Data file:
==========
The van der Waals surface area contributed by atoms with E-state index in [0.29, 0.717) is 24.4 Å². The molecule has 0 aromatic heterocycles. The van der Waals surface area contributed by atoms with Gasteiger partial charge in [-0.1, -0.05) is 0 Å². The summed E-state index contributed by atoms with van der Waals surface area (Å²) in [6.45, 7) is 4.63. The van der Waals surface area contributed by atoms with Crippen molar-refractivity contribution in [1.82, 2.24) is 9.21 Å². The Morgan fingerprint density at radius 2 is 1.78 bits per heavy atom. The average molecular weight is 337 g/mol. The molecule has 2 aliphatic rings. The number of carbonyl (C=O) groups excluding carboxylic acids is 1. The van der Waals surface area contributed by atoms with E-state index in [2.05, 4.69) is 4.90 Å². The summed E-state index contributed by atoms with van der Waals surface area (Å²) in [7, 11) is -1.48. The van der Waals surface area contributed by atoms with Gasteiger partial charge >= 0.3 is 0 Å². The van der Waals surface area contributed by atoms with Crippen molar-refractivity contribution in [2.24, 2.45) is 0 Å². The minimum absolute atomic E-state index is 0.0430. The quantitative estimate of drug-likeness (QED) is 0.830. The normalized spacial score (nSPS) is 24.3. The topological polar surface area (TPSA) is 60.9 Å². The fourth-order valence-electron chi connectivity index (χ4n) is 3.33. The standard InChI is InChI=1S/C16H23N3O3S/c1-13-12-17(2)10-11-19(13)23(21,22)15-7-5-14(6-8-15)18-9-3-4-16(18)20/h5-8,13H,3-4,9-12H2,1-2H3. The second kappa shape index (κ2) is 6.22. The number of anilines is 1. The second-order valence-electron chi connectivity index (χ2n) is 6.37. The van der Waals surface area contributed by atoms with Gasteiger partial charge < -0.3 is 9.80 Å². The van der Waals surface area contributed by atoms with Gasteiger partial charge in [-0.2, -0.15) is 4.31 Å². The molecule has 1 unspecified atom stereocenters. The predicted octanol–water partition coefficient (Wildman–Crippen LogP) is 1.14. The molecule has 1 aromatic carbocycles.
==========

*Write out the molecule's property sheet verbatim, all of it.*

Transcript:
The van der Waals surface area contributed by atoms with E-state index in [0.29, 0.717) is 24.4 Å². The molecule has 0 aromatic heterocycles. The van der Waals surface area contributed by atoms with Gasteiger partial charge in [-0.1, -0.05) is 0 Å². The summed E-state index contributed by atoms with van der Waals surface area (Å²) in [6.45, 7) is 4.63. The van der Waals surface area contributed by atoms with Crippen molar-refractivity contribution in [1.82, 2.24) is 9.21 Å². The Morgan fingerprint density at radius 2 is 1.78 bits per heavy atom. The average molecular weight is 337 g/mol. The molecule has 2 aliphatic rings. The number of carbonyl (C=O) groups excluding carboxylic acids is 1. The van der Waals surface area contributed by atoms with E-state index in [2.05, 4.69) is 4.90 Å². The summed E-state index contributed by atoms with van der Waals surface area (Å²) in [7, 11) is -1.48. The van der Waals surface area contributed by atoms with Gasteiger partial charge >= 0.3 is 0 Å². The van der Waals surface area contributed by atoms with Crippen molar-refractivity contribution in [2.24, 2.45) is 0 Å². The minimum absolute atomic E-state index is 0.0430. The quantitative estimate of drug-likeness (QED) is 0.830. The normalized spacial score (nSPS) is 24.3. The topological polar surface area (TPSA) is 60.9 Å². The fourth-order valence-electron chi connectivity index (χ4n) is 3.33. The standard InChI is InChI=1S/C16H23N3O3S/c1-13-12-17(2)10-11-19(13)23(21,22)15-7-5-14(6-8-15)18-9-3-4-16(18)20/h5-8,13H,3-4,9-12H2,1-2H3. The second kappa shape index (κ2) is 6.22. The number of anilines is 1. The second-order valence-electron chi connectivity index (χ2n) is 6.37. The van der Waals surface area contributed by atoms with Gasteiger partial charge < -0.3 is 9.80 Å². The van der Waals surface area contributed by atoms with Gasteiger partial charge in [-0.2, -0.15) is 4.31 Å². The molecule has 1 unspecified atom stereocenters. The predicted octanol–water partition coefficient (Wildman–Crippen LogP) is 1.14. The molecule has 1 aromatic carbocycles.